Anyone familiar with Many Hands Cooking, which preceded Many Friends, is acquainted with these authors' instructive and informative style. In Many Friends, there are sections such as how to use chopsticks, fancy napkin foldings, metric and U.S. measures, herb lore ("Pepper was first used some 4,000 years ago in India") and "Around the World Eating Customs" (it is bad luck to talk, hum or sing while dining in Ghana). Each recipe is preceded by a paragraph or two offering cultural and historical background on the food and eating habits of that nation, and the flavor of each country is captured magnificently in Tony Chen's full- color illustrations that have the familiar primitive quality of many UNICEF Christmas cards.
Many Friends is spiral bound, a surprisingly rare feature, and recipes are clearly written, thoroughly thought out and, of course, highly varied in character. There is everything from a simple yogurt from Kenya called a Banana Smoothie, to comparatively intricate Deram Fiti (wheat-sprout pancakes) from Pakistan, with all recipes coded with one to three spoons indicating the degree of difficulty.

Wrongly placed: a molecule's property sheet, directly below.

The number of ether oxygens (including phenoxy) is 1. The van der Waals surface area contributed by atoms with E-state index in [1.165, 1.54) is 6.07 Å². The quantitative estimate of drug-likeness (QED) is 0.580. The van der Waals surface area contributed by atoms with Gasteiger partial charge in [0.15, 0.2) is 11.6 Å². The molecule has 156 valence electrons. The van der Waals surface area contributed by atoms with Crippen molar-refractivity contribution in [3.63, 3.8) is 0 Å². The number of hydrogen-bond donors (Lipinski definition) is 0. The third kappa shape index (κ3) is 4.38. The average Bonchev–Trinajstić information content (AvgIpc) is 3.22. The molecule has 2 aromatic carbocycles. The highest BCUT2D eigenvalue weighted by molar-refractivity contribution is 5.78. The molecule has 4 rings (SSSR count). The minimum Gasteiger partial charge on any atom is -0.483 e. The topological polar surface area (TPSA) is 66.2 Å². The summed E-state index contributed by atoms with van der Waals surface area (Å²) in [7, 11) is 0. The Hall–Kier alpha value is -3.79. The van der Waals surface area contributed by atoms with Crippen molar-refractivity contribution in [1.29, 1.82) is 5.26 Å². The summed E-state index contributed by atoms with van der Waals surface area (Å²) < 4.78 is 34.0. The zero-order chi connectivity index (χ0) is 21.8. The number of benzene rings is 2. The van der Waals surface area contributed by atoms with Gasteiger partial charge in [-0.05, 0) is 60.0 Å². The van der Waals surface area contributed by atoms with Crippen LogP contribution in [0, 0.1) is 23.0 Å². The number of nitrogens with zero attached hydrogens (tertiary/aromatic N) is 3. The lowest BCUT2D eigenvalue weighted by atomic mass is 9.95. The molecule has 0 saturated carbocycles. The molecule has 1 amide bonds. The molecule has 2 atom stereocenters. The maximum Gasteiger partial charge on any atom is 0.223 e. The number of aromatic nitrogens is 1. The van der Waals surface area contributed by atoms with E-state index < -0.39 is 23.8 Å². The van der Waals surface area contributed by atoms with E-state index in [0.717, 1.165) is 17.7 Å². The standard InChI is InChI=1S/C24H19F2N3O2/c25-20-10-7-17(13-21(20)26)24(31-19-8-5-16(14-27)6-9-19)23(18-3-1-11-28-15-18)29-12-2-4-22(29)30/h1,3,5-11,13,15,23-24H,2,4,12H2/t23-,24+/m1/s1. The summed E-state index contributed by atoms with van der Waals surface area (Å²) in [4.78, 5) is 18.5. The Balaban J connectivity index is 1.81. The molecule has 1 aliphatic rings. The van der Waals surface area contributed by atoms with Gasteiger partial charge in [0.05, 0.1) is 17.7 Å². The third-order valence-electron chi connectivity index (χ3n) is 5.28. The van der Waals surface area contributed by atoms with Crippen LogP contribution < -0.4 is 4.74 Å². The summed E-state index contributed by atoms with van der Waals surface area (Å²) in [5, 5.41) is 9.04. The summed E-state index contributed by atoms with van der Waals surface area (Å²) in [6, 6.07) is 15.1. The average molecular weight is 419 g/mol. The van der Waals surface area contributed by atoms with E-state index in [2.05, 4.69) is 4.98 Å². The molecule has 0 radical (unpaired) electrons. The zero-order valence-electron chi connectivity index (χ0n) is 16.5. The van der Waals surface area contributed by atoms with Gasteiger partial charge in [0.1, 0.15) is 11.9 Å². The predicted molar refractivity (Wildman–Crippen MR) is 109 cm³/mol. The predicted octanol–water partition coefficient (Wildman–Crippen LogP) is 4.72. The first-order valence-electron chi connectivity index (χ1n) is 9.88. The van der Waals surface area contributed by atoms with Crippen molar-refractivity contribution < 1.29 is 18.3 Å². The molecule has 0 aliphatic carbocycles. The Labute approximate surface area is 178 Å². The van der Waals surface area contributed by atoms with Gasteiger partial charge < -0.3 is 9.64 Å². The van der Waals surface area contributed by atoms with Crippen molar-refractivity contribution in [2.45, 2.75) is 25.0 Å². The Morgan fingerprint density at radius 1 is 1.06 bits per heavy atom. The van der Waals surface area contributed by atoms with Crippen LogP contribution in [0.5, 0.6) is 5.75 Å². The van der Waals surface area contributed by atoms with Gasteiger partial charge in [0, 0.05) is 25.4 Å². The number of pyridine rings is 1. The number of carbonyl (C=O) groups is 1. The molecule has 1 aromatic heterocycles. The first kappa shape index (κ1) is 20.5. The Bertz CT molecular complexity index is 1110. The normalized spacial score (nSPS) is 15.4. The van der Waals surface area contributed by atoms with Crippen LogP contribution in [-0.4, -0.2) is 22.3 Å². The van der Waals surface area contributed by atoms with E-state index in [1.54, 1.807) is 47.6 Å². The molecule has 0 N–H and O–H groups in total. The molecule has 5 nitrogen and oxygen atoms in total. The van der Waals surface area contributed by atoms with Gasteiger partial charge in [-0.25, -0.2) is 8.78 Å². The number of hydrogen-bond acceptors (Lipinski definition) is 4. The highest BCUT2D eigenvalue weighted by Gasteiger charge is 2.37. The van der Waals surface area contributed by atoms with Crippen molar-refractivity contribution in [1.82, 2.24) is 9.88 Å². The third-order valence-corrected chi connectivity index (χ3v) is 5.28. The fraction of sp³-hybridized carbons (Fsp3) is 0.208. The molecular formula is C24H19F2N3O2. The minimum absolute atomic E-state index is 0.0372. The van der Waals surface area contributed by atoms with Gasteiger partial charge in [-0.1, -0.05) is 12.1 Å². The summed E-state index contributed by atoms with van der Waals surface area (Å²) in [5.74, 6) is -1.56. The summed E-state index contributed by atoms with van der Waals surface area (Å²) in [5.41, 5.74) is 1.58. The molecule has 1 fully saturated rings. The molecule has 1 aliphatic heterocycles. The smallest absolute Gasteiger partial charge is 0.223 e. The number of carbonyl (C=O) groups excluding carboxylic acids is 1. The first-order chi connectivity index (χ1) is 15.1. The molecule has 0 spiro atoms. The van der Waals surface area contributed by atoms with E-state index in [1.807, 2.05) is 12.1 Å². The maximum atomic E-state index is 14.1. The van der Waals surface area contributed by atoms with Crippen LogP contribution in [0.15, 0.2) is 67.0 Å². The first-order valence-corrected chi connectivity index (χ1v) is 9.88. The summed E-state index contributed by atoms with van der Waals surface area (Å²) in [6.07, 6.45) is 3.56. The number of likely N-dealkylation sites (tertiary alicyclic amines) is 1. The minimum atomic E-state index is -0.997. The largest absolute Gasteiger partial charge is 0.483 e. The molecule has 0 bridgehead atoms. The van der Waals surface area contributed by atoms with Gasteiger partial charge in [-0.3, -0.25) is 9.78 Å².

Although the authors skimp on how-to illustrations, there are a few pertinent ones, such as how to fold a burrito and slice flank steak across the grain.
What's Cooking? takes an entirely different approach to the international theme. Geared to teen-agers, the book is a collection of recipes contributed by teen-agers, most of whom are immigrants to America or whose parents or grandparents immigrated. Recipes represent some 32 countries and four regions of the United States. The authors' intent, they say, is to "take the lid off" the melting pot that is the United States by asking the question: "What is American food?"
The book is sensibly arranged alphabetically by country. It is not illustrated, and it is not a "how-to-cook" book, but the directions are clear.